By M.V.Ramakrishnan

Sunday, January 6, 2013

Magyar Mixture -- For Foreigners Only!

Pointing out how questions of authenticity and artificiality inevitably arise whenever traditional folk arts are performed in alien/unfamiliar environments (Jan. 4, 2013), I remembered an evening in New Delhi about 20 years ago when a visiting Hungarian ensemble had served us a cocktail of the traditional  music and dance of  Magyar gypsies and medieval  European courts.  
Although my acquaintance with Hungarian folk music and dance  at that time was quite marginal in spite of my intense interest in them, I did get the impression that there seemed to be something unnatural and rather contrived about several portions of the performance.  When I mentioned this to the leader of the team after the show, I did expect him to offer a convincing explanation;  but I found his answer quite intriguing.  He said . . . .  now, just read on!   

THE HINDU, New Delhi
5 May 1990

Magyar mixture

Austria and Hungary are not only close neighbors, but have an old historical association, once constituting a common empire.  And in a way it was interesting that within a couple of weeks of our encounter with the Mozarteum String Quartet from Austria.  there was a visiting set of musicians and dancers from Hungary performing in New Delhi last Monday evening  --  brought to this country by the Indian Council for Cultural Relations.  It was the Guild Society from Budapest , incorporating the Bakfark Consort and the Malev Kamaras Ensemble.
The program was a mixture of medieval Hungarian court and folk music and dance, featuring among other things a 16th-century Hungarian liturgical song, some light-hearted medieval students' songs , some West European and Hungarian c0urt dances, and a Magyar folk dance of the genre called Czardas (pronounced chardass).

I have a particular liking for Hungarian gypsy music and dance, with the double-bass setting up an accelerating rhythm and the violins, winds and cimbalom keeping pace with colorful and swirling flourishes.  The very first long-playing record I ever bought  --  more than 30 years ago  --  was a collection of Magyar music including a couple of Czardas numbers, and I remember being fascinated as much by the costumes of the dancers pictured on the disc jacket as by the lilting music which the record contained.  I once spent a week in Budapest without being able to see and hear a gypsy ensemble, and it was certainly a thrill to attend a live performance of the same kind at last in New Delhi!

But as one lives on, one learns to perceive the difference between what is authentic and what is not, even if one isn't very familiar with what's seen and heard.  The visiting team was a combination of artists performing court music and folk music, with four dancers  --  two men and two women --  playing dual roles.  Some of the court numbers and some of the folk items were performed separately, which gave one a feel of the genuine art.  But some of the numbers mixed them up a bit, which did not ring quite true.  On the whole, the program did make a powerful impression on the mind;  the dances were exquisite, and the honeyed voice of the soprano Melinda Lugosy will be long remembered.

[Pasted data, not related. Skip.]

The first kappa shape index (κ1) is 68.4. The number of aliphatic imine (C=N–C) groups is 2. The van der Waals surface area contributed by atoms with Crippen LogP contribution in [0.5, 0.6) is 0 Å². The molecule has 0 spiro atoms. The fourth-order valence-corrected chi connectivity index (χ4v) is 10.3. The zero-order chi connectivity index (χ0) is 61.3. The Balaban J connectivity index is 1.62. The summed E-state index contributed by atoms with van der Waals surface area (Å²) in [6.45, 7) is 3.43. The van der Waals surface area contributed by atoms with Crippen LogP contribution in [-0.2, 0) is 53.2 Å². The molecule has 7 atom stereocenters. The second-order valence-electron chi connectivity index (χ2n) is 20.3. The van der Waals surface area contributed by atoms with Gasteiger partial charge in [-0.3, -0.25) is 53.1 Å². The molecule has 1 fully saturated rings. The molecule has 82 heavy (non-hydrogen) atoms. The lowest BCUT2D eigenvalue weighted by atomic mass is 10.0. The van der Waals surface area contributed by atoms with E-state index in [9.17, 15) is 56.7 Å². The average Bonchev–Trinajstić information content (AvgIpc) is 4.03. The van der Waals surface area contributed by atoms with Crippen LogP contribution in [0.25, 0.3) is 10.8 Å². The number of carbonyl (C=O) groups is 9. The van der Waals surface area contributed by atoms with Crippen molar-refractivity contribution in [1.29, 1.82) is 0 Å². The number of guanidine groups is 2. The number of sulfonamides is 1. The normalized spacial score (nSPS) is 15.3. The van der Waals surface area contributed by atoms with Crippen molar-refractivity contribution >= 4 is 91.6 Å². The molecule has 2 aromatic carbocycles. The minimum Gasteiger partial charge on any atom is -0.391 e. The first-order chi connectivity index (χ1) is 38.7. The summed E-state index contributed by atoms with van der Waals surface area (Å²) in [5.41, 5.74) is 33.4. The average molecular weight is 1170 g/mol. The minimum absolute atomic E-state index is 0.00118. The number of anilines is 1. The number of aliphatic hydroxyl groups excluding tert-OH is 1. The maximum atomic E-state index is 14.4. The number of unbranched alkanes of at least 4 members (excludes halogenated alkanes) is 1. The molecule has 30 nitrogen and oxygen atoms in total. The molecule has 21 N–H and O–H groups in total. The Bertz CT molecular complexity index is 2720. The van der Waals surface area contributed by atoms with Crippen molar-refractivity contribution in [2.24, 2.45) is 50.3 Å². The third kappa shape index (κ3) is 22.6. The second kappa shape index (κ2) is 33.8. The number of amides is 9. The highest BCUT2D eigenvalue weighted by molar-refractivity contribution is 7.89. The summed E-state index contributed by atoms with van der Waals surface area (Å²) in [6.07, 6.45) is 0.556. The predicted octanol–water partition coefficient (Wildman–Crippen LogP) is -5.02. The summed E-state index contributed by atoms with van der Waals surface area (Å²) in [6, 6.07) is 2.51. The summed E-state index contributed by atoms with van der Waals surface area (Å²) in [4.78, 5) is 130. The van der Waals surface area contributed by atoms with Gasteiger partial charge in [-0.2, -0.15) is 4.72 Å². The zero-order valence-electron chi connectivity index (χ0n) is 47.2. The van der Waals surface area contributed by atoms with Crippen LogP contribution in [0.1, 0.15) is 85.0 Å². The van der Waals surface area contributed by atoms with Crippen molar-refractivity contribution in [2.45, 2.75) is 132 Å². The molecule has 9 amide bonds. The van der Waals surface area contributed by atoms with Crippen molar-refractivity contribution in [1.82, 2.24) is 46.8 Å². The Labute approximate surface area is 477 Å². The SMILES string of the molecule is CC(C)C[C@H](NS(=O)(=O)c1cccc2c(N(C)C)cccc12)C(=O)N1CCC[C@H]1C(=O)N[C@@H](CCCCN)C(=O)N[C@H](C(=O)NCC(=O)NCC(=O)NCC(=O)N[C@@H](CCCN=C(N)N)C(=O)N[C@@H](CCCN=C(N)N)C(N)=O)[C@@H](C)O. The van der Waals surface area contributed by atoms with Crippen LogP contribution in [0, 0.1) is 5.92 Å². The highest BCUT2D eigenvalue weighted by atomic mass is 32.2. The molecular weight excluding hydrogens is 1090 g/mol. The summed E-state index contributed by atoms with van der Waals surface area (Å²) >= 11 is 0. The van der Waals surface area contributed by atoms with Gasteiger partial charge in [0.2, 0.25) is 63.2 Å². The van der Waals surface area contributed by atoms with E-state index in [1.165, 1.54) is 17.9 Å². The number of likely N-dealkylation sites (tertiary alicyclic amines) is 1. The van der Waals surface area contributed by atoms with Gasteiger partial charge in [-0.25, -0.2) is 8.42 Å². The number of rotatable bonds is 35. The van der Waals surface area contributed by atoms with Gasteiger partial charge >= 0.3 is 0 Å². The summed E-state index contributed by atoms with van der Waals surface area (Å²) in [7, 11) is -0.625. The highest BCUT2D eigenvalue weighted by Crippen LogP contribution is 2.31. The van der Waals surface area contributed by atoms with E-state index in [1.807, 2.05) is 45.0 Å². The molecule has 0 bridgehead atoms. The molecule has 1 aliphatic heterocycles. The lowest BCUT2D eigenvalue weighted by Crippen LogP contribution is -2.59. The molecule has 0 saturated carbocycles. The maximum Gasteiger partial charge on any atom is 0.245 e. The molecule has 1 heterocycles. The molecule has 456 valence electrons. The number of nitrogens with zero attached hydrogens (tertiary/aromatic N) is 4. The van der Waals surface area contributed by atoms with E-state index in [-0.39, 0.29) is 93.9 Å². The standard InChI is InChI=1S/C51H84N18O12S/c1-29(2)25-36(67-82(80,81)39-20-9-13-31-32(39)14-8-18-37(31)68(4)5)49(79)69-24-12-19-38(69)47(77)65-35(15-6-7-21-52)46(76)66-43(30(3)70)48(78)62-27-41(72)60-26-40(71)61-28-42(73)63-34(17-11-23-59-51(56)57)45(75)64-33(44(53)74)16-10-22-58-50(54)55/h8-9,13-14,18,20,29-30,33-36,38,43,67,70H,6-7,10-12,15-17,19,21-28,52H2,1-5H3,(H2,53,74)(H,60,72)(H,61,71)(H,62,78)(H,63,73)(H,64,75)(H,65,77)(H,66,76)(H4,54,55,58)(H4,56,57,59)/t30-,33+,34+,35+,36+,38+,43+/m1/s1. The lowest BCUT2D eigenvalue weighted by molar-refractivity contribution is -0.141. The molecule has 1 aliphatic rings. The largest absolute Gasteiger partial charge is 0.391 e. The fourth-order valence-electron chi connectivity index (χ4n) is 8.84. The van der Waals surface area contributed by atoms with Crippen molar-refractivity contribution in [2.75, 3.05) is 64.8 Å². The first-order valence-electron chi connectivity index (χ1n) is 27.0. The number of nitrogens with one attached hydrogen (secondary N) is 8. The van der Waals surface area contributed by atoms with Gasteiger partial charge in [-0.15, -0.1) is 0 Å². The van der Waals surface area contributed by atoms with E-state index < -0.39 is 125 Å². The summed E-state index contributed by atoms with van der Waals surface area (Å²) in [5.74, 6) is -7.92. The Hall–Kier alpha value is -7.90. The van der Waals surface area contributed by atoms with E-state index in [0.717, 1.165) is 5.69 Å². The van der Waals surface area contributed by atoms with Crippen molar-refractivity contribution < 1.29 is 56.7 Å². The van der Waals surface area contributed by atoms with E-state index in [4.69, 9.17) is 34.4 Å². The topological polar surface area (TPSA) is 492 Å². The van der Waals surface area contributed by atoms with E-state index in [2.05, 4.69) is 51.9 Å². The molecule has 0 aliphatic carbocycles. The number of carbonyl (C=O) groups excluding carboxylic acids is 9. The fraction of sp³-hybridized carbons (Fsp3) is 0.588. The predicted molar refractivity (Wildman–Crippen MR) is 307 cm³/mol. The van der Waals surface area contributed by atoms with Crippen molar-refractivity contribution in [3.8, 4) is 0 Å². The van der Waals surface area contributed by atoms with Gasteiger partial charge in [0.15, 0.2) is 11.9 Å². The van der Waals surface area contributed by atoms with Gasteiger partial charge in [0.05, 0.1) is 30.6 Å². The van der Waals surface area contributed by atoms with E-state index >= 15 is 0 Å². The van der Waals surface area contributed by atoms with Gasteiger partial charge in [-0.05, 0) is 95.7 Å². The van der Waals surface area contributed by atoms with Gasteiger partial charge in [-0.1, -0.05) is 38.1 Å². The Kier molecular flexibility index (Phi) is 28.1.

With the sudden stepping up of cultural activity here in recent years in terms of performances, we have started seeing the relentless march of innovation and experimentation, with our classical and folk traditions tending to get mixed up arbitrarily, which is a cause of great concern.  But the whole world's culture seems to be in a kind of ferment now.  Watching the interesting procession of foreign artists in the capital city, one has seen Turkish folk songs getting mixed up with pop music, or traditional Russian folk dances being choreographed in ultra-modern ways, to mention only a couple of things. 

Backstage after the show, I asked Daniel Benko, the leader of the ensemble, how people in Hungary respond to this kind of mixture.  His answer was simple and disarming:  he said such mixing was not usually done there by this group, but is mainly meant for foreigners!

 Postscript. 2013
 Tradition, innovation and integrity
Well, I've been mulling over that candid response for more than 20 years now!   
Over this long period marked by technological hurricanes and socio-cultural tornados, I've been endlessly trying to find the elusive answers to many  intricate questions relating to the conflict as well as the concord (which co-exist) between tradition and innovation, between purity and permissiveness, between innovation and integrity.   I've often been puzzled by the great paradoxes inherent in the universal scenario of cultural progress;  and at the same time, I have also gained some very valuable artistic and psychological insights into the whole phenomenon.
But don't spoil the fun by asking me for a concise executive summary of my ultimate findings!  Let me just roll out, one by one, the reviews and essays containing my reflections on specific aspects which needed analysis and discussion from time to time in different contexts!

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